SALMON Idaho (Reuters) - A follower of a breakaway Mormon polygamous sect who came under public scrutiny after eight boys were taken from his Idaho home in a police raid will plead guilty to child-injury offenses in a plea agreement, prosecutors said on Wednesday.
Nathan Jessop was cited with three misdemeanor counts of injury to a child last month for confining one of the boys in a tiny furnace room as punishment for alleged misbehavior and for failing to report two teens as runaways after they fled his home.
Under the plea deal that must still be approved in court later this month, Jessop would serve 10 days in jail and two years of probation in the case, said Bannock County Deputy Prosecutor Ashley Graham.
Prosecutors say Jessop was the assigned caretaker of boys banished from their polygamous sect to a so-called repentance home on the outskirts of Pocatello in southeastern Idaho for alleged infractions of church rules such as criticizing plural marriage.
His job was to “reprogram” the teens for the Fundamentalist Church of Jesus Christ of Latter Day Saints and to remove them from a flock where they might compete with older men for young women wanted as wives, prosecutors said.
The parents of the teens had agreed to the arrangement and several had not spoken with their sons for several years, according to a police report after the raid.
The report said Jessop sometimes punished the children for alleged misbehavior by hitting them on the head with a stick and by forcing them outdoors in the winter for hours at a time and denying them food.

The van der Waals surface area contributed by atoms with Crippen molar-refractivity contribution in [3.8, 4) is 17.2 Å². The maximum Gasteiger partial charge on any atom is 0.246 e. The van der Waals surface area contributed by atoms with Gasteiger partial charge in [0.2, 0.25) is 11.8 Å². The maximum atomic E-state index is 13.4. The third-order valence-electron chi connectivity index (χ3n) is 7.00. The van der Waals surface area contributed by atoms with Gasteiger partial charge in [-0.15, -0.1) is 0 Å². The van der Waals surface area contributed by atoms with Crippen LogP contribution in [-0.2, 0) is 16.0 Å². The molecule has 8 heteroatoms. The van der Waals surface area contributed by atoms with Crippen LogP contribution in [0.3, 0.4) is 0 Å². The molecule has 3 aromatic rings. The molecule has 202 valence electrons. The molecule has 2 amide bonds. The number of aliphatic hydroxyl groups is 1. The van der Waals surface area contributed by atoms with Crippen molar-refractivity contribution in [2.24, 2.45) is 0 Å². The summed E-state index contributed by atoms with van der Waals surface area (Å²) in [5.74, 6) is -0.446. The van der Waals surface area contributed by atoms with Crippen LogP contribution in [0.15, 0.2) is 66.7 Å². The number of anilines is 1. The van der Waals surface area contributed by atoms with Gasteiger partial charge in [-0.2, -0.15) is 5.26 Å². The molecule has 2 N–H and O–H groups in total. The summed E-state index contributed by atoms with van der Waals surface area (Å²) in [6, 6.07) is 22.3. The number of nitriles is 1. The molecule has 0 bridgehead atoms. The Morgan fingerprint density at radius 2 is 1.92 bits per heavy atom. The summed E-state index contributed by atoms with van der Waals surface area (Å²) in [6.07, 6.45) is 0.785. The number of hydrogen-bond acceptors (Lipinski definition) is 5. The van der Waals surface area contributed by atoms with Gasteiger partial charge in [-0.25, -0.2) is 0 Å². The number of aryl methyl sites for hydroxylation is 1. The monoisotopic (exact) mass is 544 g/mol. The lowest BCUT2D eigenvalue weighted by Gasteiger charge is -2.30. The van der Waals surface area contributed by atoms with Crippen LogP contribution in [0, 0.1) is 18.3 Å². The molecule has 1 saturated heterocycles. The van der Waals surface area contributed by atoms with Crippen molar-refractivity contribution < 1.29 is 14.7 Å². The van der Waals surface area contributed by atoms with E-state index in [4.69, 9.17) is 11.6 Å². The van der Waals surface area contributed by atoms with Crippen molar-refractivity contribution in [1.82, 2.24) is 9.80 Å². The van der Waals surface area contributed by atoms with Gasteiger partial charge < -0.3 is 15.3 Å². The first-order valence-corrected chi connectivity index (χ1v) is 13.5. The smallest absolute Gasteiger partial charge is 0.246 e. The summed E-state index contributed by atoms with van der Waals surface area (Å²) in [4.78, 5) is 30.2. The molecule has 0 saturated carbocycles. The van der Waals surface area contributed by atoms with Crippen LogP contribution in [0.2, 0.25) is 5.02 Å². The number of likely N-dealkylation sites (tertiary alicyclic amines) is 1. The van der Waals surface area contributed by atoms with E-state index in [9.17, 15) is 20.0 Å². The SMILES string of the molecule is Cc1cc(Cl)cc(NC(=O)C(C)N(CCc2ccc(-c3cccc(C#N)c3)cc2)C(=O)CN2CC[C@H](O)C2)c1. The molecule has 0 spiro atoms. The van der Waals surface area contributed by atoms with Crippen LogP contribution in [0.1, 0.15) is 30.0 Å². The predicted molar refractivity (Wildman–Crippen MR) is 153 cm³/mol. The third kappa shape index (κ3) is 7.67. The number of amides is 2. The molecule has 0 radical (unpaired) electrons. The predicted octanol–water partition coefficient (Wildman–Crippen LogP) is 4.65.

The children were taught at the home by another sect follower, Tammy Jessop, who told authorities the discipline of the church was severe but that members of the faith “need to be prepared to follow and conform to the rules.”
Of the eight boys, ages 13 to 17, seized from the home, two were placed in foster care and six others were returned to their parents, who are adherents of the FLDS sect led by imprisoned sex offender Warren Jeffs.
Jeffs, 58, is serving a life term plus 20 years in prison for his 2011 sexual assault conviction relating to what his sect called “celestial marriages” to two underage girls at a religious compound in Texas.
Nathan Jessop’s attorney did not immediately respond to a request for comment after business hours on Wednesday.
Editing by Cynthia Johnston